Critics began to point out that it denied the female subject power in her sexuality and that the idea that it was attractive to see a woman trying to protect her naked body from unwanted stares was disturbing.

In 1863 the French painter Édouard Manet struck him a blow with his work Olympia.

Olympia appears mistress of her body, looking without shame who looks at her. He is not afraid of wishes. It is not vulnerable. It is not exposed to non-consensual meddling.

Your nudity is your decision.

. Manet’s Olympia is not a shy and demure girl; it is not at the mercy of men.

Mystery

The famous original Cnedia Aphrodite disappeared. It is not known exactly how. There are those who think that it was taken to Constantinople or that it was destroyed in a fire, but the truth is that it is a mystery.

What we know about her is thanks to descriptions and copies made by eye. Multiple copies.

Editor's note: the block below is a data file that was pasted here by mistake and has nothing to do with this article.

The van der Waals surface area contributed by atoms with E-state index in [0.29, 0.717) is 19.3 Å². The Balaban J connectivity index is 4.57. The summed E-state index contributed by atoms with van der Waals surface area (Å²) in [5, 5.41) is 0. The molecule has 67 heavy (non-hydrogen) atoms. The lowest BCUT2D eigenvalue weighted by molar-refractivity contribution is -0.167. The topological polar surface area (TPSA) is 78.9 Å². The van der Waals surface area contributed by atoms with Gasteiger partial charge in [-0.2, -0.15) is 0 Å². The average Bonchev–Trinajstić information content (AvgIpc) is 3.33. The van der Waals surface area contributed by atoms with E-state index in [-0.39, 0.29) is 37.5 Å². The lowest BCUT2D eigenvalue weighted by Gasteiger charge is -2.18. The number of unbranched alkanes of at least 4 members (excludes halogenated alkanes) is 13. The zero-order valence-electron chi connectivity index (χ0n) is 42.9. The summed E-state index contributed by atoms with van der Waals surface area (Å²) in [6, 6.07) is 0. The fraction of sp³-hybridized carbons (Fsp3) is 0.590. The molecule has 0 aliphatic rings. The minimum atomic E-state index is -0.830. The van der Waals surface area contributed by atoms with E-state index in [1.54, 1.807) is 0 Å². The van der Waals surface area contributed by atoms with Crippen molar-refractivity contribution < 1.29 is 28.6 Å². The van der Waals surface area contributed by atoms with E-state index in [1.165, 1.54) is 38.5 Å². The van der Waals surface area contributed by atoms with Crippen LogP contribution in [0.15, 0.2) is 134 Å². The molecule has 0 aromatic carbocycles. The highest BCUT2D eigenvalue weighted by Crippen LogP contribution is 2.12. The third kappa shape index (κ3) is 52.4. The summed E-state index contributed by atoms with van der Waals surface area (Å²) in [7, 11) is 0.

Along the centuries, many made their wish to possess Aphrodite Cnedia come true.

Generations of artists did faithful imitations and others more playful, in which they put the other hand to try to cover the chest or they removed both to show everything.

There was even one who, from the front, was dressed, but lifted her dress from behind.

And some of them are in museums today: the Venus Colonna (Venus is the Roman name for Aphrodite), the Capitoline Venus, the Medici Venus, the Venus Barberini, the Venus di Milo, the Venus de Borghese, the Aphrodite Kallipyrgos (which translates as the ‘Aphrodite with the nice butt’) …

We leave you in the company of three of them.

. Aphrodite Cnedia inspired generations of artists throughout the ancient world to make copies, such as – from left to right – the Capitoline Venus (II or III BC), Venus de Medici (I BC) and Colonna Venus.